British Airways cabin crew will on Monday take their 20th day of strike action, with no sign of a breakthrough in their bitter dispute with the airline.
Members of Unite will remain on strike until Wednesday, but the union is threatening to hold a fresh ballot if the deadlocked row is not resolved soon, which could disrupt flights in the busy summer months.
BA said more crew than expected had turned up for work since the start of the latest five-day walkout on Saturday at Heathrow airport, meaning it could operate additional flights.
Strike pay has been increased from £30 a day to £45 for the current strike period, and Unite is considering offering interest-free loans of £1,000 for hardship cases.
The cost of the industrial action to BA will be well over £150 million by the time the current strikes end on Wednesday.
The impact of the dispute was revealed this week when the airline announced a 14.2% dip in passenger numbers last month.
A BA spokesman said: "Our global operations went very well last week and we have got off to another good start at the beginning of this strike period. The numbers of crew reporting for work at Heathrow has been higher than we expected and as a result we have been able to operate additional flights to Los Angeles, Washington, Mexico City and Phoenix.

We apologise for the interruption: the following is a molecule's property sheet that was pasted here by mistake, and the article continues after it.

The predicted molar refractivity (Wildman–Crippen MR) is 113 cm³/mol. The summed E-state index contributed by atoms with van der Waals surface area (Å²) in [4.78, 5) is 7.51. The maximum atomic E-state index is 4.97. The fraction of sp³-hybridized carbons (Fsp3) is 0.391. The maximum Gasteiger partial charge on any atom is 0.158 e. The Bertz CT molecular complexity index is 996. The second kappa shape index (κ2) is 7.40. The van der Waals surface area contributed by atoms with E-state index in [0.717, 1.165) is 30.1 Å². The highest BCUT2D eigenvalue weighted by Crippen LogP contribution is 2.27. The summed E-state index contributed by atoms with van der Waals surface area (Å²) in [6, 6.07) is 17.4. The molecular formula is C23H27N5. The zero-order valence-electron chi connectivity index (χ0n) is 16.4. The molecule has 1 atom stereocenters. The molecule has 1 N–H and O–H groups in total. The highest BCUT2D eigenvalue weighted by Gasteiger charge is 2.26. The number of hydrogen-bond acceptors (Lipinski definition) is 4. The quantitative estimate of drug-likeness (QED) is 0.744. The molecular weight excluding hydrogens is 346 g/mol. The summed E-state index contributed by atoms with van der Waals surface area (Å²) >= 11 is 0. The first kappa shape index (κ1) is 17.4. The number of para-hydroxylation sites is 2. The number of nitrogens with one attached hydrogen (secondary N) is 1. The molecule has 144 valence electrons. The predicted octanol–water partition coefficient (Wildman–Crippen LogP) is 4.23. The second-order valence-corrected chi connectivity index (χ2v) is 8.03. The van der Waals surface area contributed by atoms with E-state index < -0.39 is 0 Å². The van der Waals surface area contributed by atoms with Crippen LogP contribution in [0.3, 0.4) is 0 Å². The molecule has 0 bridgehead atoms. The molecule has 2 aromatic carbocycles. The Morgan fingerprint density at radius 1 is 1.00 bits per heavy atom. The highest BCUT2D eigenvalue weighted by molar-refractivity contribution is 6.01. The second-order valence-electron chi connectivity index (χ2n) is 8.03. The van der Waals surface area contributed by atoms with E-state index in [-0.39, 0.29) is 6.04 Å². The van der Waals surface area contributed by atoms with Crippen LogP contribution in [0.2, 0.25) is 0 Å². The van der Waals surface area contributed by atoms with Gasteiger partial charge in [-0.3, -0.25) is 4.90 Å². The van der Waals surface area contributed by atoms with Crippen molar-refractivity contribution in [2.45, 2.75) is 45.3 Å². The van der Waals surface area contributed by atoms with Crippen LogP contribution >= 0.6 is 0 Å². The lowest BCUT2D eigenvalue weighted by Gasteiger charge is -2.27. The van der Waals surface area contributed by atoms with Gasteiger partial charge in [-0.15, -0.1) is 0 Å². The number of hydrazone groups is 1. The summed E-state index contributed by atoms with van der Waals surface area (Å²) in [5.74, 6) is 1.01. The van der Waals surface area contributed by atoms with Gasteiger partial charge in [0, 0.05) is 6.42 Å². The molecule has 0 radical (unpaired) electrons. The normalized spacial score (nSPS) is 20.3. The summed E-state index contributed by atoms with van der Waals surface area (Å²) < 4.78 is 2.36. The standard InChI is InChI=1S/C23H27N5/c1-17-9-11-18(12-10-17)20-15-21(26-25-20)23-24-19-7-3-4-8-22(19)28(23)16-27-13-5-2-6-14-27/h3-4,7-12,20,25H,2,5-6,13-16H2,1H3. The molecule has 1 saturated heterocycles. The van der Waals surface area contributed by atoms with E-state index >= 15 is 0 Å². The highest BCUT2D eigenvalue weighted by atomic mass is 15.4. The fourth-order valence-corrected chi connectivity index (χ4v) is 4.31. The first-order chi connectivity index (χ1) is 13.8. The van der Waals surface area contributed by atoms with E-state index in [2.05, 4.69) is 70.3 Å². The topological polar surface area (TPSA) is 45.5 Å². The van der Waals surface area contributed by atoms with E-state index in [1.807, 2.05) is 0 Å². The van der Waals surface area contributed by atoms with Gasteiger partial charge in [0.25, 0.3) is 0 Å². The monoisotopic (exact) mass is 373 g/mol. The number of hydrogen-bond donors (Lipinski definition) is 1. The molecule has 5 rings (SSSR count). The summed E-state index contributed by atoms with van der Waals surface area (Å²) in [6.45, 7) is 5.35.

"These flights are in addition to the larger schedule previously announced at Heathrow for this period of strike action. We will continue to operate 100% of our schedule at Gatwick and London City airports and our cabin crew at Gatwick continue to ignore Unite's strike calls and work as normal."
BA is aiming to operate around 80% of long-haul flights from Heathrow despite the strikes, up from 70% and 60% in the past two strike periods, and 60% of short-haul flights, up from 55% and 50%.
Talks between Unite's joint leader Tony Woodley and BA's chief executive Willie Walsh under the auspices of the conciliation service Acas ended without agreement last week, with little sign of any progress. An agreement in principle has been struck over cost-cutting, the original cause of the dispute, but the removal of travel concessions from strikers is now blocking a deal.